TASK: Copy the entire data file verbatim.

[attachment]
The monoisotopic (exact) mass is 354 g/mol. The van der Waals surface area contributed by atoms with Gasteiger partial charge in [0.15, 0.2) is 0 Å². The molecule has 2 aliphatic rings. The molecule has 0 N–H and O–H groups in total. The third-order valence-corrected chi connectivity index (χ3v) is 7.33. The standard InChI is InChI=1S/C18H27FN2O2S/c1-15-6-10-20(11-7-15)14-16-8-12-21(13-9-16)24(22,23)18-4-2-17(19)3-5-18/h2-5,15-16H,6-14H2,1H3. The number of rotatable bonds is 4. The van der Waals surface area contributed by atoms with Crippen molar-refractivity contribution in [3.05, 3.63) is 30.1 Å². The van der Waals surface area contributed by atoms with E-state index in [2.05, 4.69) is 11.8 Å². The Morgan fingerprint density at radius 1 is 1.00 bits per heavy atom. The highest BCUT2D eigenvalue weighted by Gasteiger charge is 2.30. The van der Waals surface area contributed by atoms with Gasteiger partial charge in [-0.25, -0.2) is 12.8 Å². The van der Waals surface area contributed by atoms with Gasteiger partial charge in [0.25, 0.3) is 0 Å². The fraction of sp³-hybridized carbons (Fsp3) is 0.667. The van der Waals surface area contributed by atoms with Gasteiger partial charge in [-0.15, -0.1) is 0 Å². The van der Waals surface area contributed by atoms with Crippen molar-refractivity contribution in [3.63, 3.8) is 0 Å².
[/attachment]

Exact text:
The monoisotopic (exact) mass is 354 g/mol. The van der Waals surface area contributed by atoms with Gasteiger partial charge in [0.15, 0.2) is 0 Å². The molecule has 2 aliphatic rings. The molecule has 0 N–H and O–H groups in total. The third-order valence-corrected chi connectivity index (χ3v) is 7.33. The standard InChI is InChI=1S/C18H27FN2O2S/c1-15-6-10-20(11-7-15)14-16-8-12-21(13-9-16)24(22,23)18-4-2-17(19)3-5-18/h2-5,15-16H,6-14H2,1H3. The number of rotatable bonds is 4. The van der Waals surface area contributed by atoms with Crippen molar-refractivity contribution in [3.05, 3.63) is 30.1 Å². The van der Waals surface area contributed by atoms with E-state index in [2.05, 4.69) is 11.8 Å². The Morgan fingerprint density at radius 1 is 1.00 bits per heavy atom. The highest BCUT2D eigenvalue weighted by Gasteiger charge is 2.30. The van der Waals surface area contributed by atoms with Gasteiger partial charge in [-0.25, -0.2) is 12.8 Å². The van der Waals surface area contributed by atoms with Gasteiger partial charge in [0.25, 0.3) is 0 Å². The fraction of sp³-hybridized carbons (Fsp3) is 0.667. The van der Waals surface area contributed by atoms with Gasteiger partial charge in [-0.15, -0.1) is 0 Å². The van der Waals surface area contributed by atoms with Crippen molar-refractivity contribution in [3.63, 3.8) is 0 Å².